Musashi Mix Inq

Kindred Spirits: it’s show-time!

Posted on July 11, 2011


The heat is on as we get ready for Kindred Spirits!

In the next couple weeks before the show, I may not be posting here as regularly. To follow the process and progress as Kindred Spirits comes together, visit the Facebook Fan-page for behind-the-scenes photos, video and random musings.

You can RSVP for the event by clicking here.

Hope to see you there!

• • •

Kindred Spirits: Silva | Tanimura

Friday, July 29 at 7:00pm - August 13 at 11:00pm

helium gallery — 4710 North Ravenswood Ave. Chicago, IL


Filed under: Art, Blog, Event, show No Comments

Palliativity 130: The Blade Itself

Posted on July 7, 2011

I remember being given my first knife at the age of three. My parents, grandparents and I were on our annual apple picking trip to the north, over the Wisconsin border.

When my father handed me the neon-green plastic object, it took me a moment to realize what I was holding in my cupped hands. I thumbed the cool blade and marveled at the curved glimmer, recognizing the silver flash from the samurai films I watched with dad narrating the subtitles to me:

"Is that guy gonna be okay?", "Yeah, his arm will grow back…"

• • •

I'm fifteen years old and with my highschool friends wandering downtown Chicago past curfew on a Friday night. Generally I was the only non-white-guy in my crew so I always fell back and walked slow. When we'd hit a bad street, I'd scan the shadows and thumb the knife in my pocket, channeling Mifune and Eastwood: flexing my fingers and ready to draw…

In my mind, I hoped that the would-be bad men of the night would see me stalking after my friends and figure that I had this heist covered— Find your own mark.

This lot's been claimed.


Filed under: Blog, Pain No Comments

Palliativity 129: Gas Mask Panic

Posted on June 29, 2011

To me, gas-masks are a sign that everything else has failed— That despite our efforts, the environment is so toxic that we must separate ourselves from it or succumb to the nature of our biology. Gas-masks are a red-flag marking that we have accepted the fractured world we've inherited. There is no cure, only treatment…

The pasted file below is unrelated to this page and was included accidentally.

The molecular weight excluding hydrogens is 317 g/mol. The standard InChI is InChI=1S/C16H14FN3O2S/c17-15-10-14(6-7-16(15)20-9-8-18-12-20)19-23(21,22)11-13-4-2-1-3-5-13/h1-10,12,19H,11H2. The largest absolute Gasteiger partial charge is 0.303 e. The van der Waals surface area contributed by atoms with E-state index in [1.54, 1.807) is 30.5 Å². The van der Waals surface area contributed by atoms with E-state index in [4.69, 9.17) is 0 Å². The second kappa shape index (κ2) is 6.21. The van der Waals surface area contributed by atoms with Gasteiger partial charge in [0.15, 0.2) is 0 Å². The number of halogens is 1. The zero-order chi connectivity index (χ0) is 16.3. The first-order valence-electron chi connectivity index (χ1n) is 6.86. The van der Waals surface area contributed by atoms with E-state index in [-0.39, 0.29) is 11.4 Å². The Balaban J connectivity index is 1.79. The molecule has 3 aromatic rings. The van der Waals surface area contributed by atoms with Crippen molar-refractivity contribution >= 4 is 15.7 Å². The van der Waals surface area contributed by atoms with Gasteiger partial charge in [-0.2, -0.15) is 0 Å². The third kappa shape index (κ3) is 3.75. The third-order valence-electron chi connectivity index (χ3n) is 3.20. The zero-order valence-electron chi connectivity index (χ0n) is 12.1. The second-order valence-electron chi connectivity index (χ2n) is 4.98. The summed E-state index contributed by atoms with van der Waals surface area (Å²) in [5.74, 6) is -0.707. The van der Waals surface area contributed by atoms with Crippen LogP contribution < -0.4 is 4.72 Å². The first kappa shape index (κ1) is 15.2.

A century ago as depicted above, the mask was a necessary tool for surviving the cruel inventions of man.
Greece, Egypt and Syria demonstrate that its ontological nature has evolved:


We are Faceless, Fearless and on a Vendetta.

Oppression and Suppression in an eternal tango to the beat of combat boots and broken-bottle shards breathing flame.

Take a mask and run with it, because in this game there are no bystanders— only collateral damage.

Play safe.

They're expecting you.



“The Myth of the Gun”

Posted on June 27, 2011


I've been asked many times why Japanese and American made videogames are so vastly different, even within the same genre.

I generally shy away from answering for or agreeing with such sweeping generalities— but in the world of gaming, the distinct cultural differences from production to execution and marketing speak from completely different perspectives.

The video below does a great job of comparing the differences between Japanese and American culture in gaming, game design and violence:



Confessions of a Mask

Posted on June 24, 2011

Confessions of a Mask, ©MMXI

My Japan Studies advisor at college once told me that, "Reading Yukio Mishima's Confessions of a Mask is like covering yourself in vaseline and rolling in sand." I always took this to be quite a compliment; that Mishima's prose could illicit such a response by merely mentioning the title of his book in passing.

Confessions of a Mask is thought by many to be an autobiography. The text speaks of the "reluctant masquerade" in which we all take part. Mishima was a man obsessed with Japan's identity, as well as his own. His personal sin was not his proclivities but shame itself. It tore him up to see Japan broken and tamed by America; a worthy mirror and foil for the creative expression of his secret life.

Mirror Mask

Mishima wore his nationalist pride as a mask while he hid his homosexual life from the world. At the same time, his countless artistic victories served as passing obsessions to blot out the desires of his heart. His convictions unquestioned, Mishima lived life theatrically.

In 1970, after taking hostages at the SDF Headquarters, Yukio Mishima chose the samurai-romantic path; the only choice that he felt could resolve his double-life. To pierce the veil, opening his shameful innards and presenting them to the world.

"Man is least himself when he talks in his own person. Give him a mask, and he will tell you the truth. " -Oscar Wilde

Yukio Mishima both lived his life and ended it allegorically: I am my mask.

• • •

The more we can see beyond the mask and to the eyes behind it, the better our lives and world will be.

I'll see you there, if you'll join me—

Happy Pride!


Palliativity 128: Security

Posted on June 23, 2011

Achievement: Unlocked

The ultimate Agora. The Elysium fields of knowledge. The dream of Safe-haven.

Breaking News: The bottom drops out of our lives—

The more we share, the less we have to hide behind. The curtain is drawn and we are ultimately the refraction of this cyber life.

Our photos and their comment threads. What we buy and where we travel. Our blogs and tweets are cogs in the overtly connected consciousness of human-kind. Who are you listening to?

As an artist, the consequences of my public actions have very different outcomes than for most.

Politicians are destroyed by their own texting. Countries fall and companies get hacked. Anonymous is running I.T. for 4th world revolutions while the CIA gets jail-broken for the LuLz.

Welcome to Web 3.0

Adolescence and Anarchy, with Angry Birds for all…